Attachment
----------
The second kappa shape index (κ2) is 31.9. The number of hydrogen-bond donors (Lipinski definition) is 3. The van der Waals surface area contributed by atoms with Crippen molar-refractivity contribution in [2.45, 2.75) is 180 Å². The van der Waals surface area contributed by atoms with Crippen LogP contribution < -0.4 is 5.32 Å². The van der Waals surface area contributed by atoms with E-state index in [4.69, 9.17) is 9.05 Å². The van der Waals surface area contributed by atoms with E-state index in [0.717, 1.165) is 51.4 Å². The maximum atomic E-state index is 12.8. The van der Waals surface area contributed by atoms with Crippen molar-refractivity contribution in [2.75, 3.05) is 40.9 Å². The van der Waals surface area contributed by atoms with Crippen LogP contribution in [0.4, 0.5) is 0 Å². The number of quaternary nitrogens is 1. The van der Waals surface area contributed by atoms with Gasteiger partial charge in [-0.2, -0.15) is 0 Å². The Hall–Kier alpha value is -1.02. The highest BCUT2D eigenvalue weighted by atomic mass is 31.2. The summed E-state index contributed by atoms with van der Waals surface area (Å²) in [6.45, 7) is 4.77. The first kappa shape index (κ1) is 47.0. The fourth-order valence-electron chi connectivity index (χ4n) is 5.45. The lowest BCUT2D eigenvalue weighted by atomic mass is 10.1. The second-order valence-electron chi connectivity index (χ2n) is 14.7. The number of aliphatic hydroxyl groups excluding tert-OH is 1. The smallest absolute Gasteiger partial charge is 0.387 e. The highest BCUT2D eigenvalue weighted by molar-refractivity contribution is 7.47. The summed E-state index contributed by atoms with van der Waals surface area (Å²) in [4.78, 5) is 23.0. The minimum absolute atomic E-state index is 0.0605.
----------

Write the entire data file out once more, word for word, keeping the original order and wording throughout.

The second kappa shape index (κ2) is 31.9. The number of hydrogen-bond donors (Lipinski definition) is 3. The van der Waals surface area contributed by atoms with Crippen molar-refractivity contribution in [2.45, 2.75) is 180 Å². The van der Waals surface area contributed by atoms with Crippen LogP contribution < -0.4 is 5.32 Å². The van der Waals surface area contributed by atoms with E-state index in [4.69, 9.17) is 9.05 Å². The van der Waals surface area contributed by atoms with E-state index in [0.717, 1.165) is 51.4 Å². The maximum atomic E-state index is 12.8. The van der Waals surface area contributed by atoms with Crippen molar-refractivity contribution in [2.75, 3.05) is 40.9 Å². The van der Waals surface area contributed by atoms with Crippen LogP contribution in [0.4, 0.5) is 0 Å². The number of quaternary nitrogens is 1. The van der Waals surface area contributed by atoms with Gasteiger partial charge in [-0.2, -0.15) is 0 Å². The Hall–Kier alpha value is -1.02. The highest BCUT2D eigenvalue weighted by atomic mass is 31.2. The summed E-state index contributed by atoms with van der Waals surface area (Å²) in [6.45, 7) is 4.77. The first kappa shape index (κ1) is 47.0. The fourth-order valence-electron chi connectivity index (χ4n) is 5.45. The lowest BCUT2D eigenvalue weighted by atomic mass is 10.1. The second-order valence-electron chi connectivity index (χ2n) is 14.7. The number of aliphatic hydroxyl groups excluding tert-OH is 1. The smallest absolute Gasteiger partial charge is 0.387 e. The highest BCUT2D eigenvalue weighted by molar-refractivity contribution is 7.47. The summed E-state index contributed by atoms with van der Waals surface area (Å²) in [4.78, 5) is 23.0. The minimum absolute atomic E-state index is 0.0605.